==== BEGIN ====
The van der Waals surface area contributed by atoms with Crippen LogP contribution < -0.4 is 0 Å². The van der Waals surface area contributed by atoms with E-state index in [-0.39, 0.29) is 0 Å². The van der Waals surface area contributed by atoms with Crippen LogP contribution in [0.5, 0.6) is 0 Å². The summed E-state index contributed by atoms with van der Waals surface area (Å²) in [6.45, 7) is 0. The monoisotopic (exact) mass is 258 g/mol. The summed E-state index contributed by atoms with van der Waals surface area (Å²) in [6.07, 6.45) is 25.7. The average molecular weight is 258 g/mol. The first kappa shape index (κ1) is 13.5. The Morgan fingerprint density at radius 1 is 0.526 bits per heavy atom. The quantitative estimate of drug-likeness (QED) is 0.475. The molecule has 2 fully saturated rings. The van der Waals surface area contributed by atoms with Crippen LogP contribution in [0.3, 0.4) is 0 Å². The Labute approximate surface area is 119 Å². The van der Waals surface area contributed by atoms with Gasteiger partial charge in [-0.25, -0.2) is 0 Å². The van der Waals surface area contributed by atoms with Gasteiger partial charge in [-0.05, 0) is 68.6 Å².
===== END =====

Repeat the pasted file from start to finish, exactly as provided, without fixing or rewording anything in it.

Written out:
The van der Waals surface area contributed by atoms with Crippen LogP contribution < -0.4 is 0 Å². The van der Waals surface area contributed by atoms with E-state index in [-0.39, 0.29) is 0 Å². The van der Waals surface area contributed by atoms with Crippen LogP contribution in [0.5, 0.6) is 0 Å². The summed E-state index contributed by atoms with van der Waals surface area (Å²) in [6.45, 7) is 0. The monoisotopic (exact) mass is 258 g/mol. The summed E-state index contributed by atoms with van der Waals surface area (Å²) in [6.07, 6.45) is 25.7. The average molecular weight is 258 g/mol. The first kappa shape index (κ1) is 13.5. The Morgan fingerprint density at radius 1 is 0.526 bits per heavy atom. The quantitative estimate of drug-likeness (QED) is 0.475. The molecule has 2 fully saturated rings. The van der Waals surface area contributed by atoms with Crippen LogP contribution in [0.3, 0.4) is 0 Å². The Labute approximate surface area is 119 Å². The van der Waals surface area contributed by atoms with Gasteiger partial charge in [-0.25, -0.2) is 0 Å². The van der Waals surface area contributed by atoms with Gasteiger partial charge in [-0.05, 0) is 68.6 Å².